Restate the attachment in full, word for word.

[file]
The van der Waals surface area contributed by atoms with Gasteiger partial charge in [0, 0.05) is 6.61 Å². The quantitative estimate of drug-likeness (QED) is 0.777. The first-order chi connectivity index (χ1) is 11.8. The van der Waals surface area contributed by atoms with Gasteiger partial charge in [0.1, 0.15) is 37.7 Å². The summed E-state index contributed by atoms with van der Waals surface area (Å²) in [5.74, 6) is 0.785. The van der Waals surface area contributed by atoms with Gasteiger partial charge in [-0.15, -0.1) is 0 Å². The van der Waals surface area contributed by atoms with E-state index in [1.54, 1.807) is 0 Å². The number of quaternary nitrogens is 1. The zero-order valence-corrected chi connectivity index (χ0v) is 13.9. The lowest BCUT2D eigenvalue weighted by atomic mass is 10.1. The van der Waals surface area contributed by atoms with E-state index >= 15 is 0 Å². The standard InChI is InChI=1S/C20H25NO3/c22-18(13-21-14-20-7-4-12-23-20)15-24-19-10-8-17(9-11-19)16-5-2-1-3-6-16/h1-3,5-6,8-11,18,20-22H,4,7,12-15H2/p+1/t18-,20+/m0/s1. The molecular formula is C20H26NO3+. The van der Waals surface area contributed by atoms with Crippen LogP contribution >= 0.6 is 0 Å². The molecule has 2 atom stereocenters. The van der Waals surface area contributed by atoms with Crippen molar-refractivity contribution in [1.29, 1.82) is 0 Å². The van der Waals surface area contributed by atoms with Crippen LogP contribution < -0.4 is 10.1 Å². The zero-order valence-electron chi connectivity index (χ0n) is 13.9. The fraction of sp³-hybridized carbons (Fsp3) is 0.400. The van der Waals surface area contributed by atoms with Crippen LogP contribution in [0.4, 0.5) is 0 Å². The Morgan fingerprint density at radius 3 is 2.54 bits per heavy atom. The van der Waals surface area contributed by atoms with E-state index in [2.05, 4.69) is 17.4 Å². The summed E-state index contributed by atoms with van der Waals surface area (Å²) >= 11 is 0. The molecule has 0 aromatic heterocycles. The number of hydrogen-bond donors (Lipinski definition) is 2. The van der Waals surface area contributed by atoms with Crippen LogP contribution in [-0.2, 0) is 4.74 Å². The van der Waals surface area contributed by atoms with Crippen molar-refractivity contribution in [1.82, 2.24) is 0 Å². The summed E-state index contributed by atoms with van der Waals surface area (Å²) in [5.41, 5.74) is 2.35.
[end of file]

The van der Waals surface area contributed by atoms with Gasteiger partial charge in [0, 0.05) is 6.61 Å². The quantitative estimate of drug-likeness (QED) is 0.777. The first-order chi connectivity index (χ1) is 11.8. The van der Waals surface area contributed by atoms with Gasteiger partial charge in [0.1, 0.15) is 37.7 Å². The summed E-state index contributed by atoms with van der Waals surface area (Å²) in [5.74, 6) is 0.785. The van der Waals surface area contributed by atoms with Gasteiger partial charge in [-0.15, -0.1) is 0 Å². The van der Waals surface area contributed by atoms with E-state index in [1.54, 1.807) is 0 Å². The number of quaternary nitrogens is 1. The zero-order valence-corrected chi connectivity index (χ0v) is 13.9. The lowest BCUT2D eigenvalue weighted by atomic mass is 10.1. The van der Waals surface area contributed by atoms with E-state index >= 15 is 0 Å². The standard InChI is InChI=1S/C20H25NO3/c22-18(13-21-14-20-7-4-12-23-20)15-24-19-10-8-17(9-11-19)16-5-2-1-3-6-16/h1-3,5-6,8-11,18,20-22H,4,7,12-15H2/p+1/t18-,20+/m0/s1. The molecular formula is C20H26NO3+. The van der Waals surface area contributed by atoms with Crippen LogP contribution >= 0.6 is 0 Å². The molecule has 2 atom stereocenters. The van der Waals surface area contributed by atoms with Crippen molar-refractivity contribution in [1.29, 1.82) is 0 Å². The van der Waals surface area contributed by atoms with Crippen LogP contribution < -0.4 is 10.1 Å². The zero-order valence-electron chi connectivity index (χ0n) is 13.9. The fraction of sp³-hybridized carbons (Fsp3) is 0.400. The van der Waals surface area contributed by atoms with Crippen LogP contribution in [0.4, 0.5) is 0 Å². The Morgan fingerprint density at radius 3 is 2.54 bits per heavy atom. The van der Waals surface area contributed by atoms with E-state index in [2.05, 4.69) is 17.4 Å². The summed E-state index contributed by atoms with van der Waals surface area (Å²) >= 11 is 0. The molecule has 0 aromatic heterocycles. The number of hydrogen-bond donors (Lipinski definition) is 2. The van der Waals surface area contributed by atoms with Crippen LogP contribution in [-0.2, 0) is 4.74 Å². The van der Waals surface area contributed by atoms with Crippen molar-refractivity contribution in [1.82, 2.24) is 0 Å². The summed E-state index contributed by atoms with van der Waals surface area (Å²) in [5.41, 5.74) is 2.35.